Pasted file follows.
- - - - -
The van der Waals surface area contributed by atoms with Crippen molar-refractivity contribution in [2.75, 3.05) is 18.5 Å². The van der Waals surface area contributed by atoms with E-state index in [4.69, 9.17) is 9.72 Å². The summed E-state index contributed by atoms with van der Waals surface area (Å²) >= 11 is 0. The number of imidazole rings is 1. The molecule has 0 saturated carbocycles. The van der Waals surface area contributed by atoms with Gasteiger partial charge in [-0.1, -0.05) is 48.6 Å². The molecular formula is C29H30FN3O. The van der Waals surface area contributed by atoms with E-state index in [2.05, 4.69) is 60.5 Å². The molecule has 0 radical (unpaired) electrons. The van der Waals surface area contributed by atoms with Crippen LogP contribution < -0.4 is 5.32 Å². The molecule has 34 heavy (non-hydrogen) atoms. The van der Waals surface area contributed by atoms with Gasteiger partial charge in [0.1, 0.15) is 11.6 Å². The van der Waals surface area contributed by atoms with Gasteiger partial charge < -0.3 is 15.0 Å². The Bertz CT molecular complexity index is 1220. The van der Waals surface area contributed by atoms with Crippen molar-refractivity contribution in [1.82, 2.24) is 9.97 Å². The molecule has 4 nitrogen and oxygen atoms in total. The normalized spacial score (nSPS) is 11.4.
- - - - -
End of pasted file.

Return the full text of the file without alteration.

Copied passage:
The van der Waals surface area contributed by atoms with Crippen molar-refractivity contribution in [2.75, 3.05) is 18.5 Å². The van der Waals surface area contributed by atoms with E-state index in [4.69, 9.17) is 9.72 Å². The summed E-state index contributed by atoms with van der Waals surface area (Å²) >= 11 is 0. The number of imidazole rings is 1. The molecule has 0 saturated carbocycles. The van der Waals surface area contributed by atoms with Gasteiger partial charge in [-0.1, -0.05) is 48.6 Å². The molecular formula is C29H30FN3O. The van der Waals surface area contributed by atoms with E-state index in [2.05, 4.69) is 60.5 Å². The molecule has 0 radical (unpaired) electrons. The van der Waals surface area contributed by atoms with Crippen LogP contribution < -0.4 is 5.32 Å². The molecule has 34 heavy (non-hydrogen) atoms. The van der Waals surface area contributed by atoms with Gasteiger partial charge in [0.1, 0.15) is 11.6 Å². The van der Waals surface area contributed by atoms with Gasteiger partial charge < -0.3 is 15.0 Å². The Bertz CT molecular complexity index is 1220. The van der Waals surface area contributed by atoms with Crippen molar-refractivity contribution in [1.82, 2.24) is 9.97 Å². The molecule has 4 nitrogen and oxygen atoms in total. The normalized spacial score (nSPS) is 11.4.